SHE: No--or you couldn't talk like that. You sit there--making phrases. Oh, I have hurt you a little; but you will recover. You always recovered quickly. You are not human. If you were human, you would remember that we once were happy, and be a little sorry that all that is over. But you can't be sorry. You have made up your mind, and can think of nothing but that.

HE: That's an interesting--and novel--explanation.

SHE: I wonder if I can't make you understand. Paul--do you remember when we fell in love?

HE: Something of that sort must have happened to us.

SHE: No--it happened to me. It didn't happen to you. You made up your mind and walked in, with the air of a god on a holiday. It was I who fell--headlong, dizzy, blind. I didn't want to love you. It was a force too strong for me. It swept me into your arms. I prayed against it. I had to give myself to you, even though I knew you hardly cared. I had to--for my heart was no longer in my own breast. It was in your hands, to do what you liked with. You could have thrown it in the dust.

HE: This is all very romantic and exciting, but tell me--did I throw it in the dust?

SHE: It pleased you not to. You put it in your pocket. But don't you realize what it is to feel that another person has absolute power over you? No, for you have never felt that way. You have never been utterly dependent on another person for happiness. I was utterly dependent on you. It humiliated me, angered me. I rebelled against it, but it was no use. You see, my dear, I was in love with you. And you were free, and your heart was your own, and nobody could hurt you.

HE: Very fine--only it wasn't true, as you soon found out.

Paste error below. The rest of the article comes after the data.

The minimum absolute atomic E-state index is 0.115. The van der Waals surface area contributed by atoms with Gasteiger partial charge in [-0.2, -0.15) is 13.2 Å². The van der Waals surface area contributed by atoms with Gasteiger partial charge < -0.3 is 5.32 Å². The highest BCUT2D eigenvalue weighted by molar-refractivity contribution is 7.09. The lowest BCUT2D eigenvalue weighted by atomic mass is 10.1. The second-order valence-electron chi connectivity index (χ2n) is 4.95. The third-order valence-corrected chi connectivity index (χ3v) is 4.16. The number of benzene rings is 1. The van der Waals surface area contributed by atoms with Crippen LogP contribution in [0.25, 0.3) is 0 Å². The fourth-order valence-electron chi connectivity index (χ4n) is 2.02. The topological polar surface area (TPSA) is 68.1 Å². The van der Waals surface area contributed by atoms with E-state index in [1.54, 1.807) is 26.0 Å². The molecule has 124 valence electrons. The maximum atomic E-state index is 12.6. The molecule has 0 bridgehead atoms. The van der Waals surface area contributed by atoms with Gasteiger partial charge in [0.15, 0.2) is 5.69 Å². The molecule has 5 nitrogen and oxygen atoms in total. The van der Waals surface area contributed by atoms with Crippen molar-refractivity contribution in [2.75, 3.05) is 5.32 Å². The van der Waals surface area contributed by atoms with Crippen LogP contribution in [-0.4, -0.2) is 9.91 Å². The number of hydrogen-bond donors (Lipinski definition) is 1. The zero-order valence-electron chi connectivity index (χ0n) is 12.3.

SHE: When I found it out, I could hardly believe it. It wasn't possible. Why, you had said a thousand times that you would not be jealous if I were in love with some one else, too. It was you who put the idea in my head. It seemed a part of your super-humanness.

HE: I did talk that way. But I wasn't a superman. I was only a damned fool.

SHE: And Paul, when I first realized that it might be hurting you--that you were human after all--I stopped. You know I stopped.

HE: Yes--that time.

SHE: Can't you understand? I stopped because I thought you were a person like myself, suffering like myself. It wasn't easy to stop. It tore me to pieces. But I suffered rather than let you suffer. But when I saw you recover your serenity in a day while the love that I had struck down in my heart for your sake cried out in a death agony for months, I felt again that you were superior, inhuman--and I hated you for it.

HE: Did I deceive you so well as that?

SHE: And when the next time came, I wanted to see if it was real, this godlike serenity of yours. I wanted to tear off the mask. I wanted to see you suffer as I had suffered. And that is why I was cruel to you the second time.

HE: And the third time--what about that?

[She bursts into tears, and sinks to the floor, with her head on the chair, sheltered by her arms. Then she looks up.]

SHE: Oh, I can't talk about that--I can't. It's too near.

HE: I beg your pardon. I don't wish to show an unseemly curiosity about your private affairs.

SHE: If you were human, you would know that there is a difference between one's last love and all that have gone before. I can talk about the others--but this one still hurts.

HE: I see. Should we chance to meet next year, you will tell me about it then. The joys of new love will have healed the pains of the old.

SHE: There will be no more joy or pain of love for me. You do not believe that. But that part of me which loves is dead. Do you think I have come through all this unhurt? No. I cannot hope any more, I cannot believe. There is nothing left for me. All I have left is regret for the happiness that you and I have spoiled between us. . . . Oh, Paul, why did you ever teach me your Olympian philosophy? Why did you make me think that we were gods and could do whatever we chose? If we had realized that we were only weak human beings, we might have saved our happiness!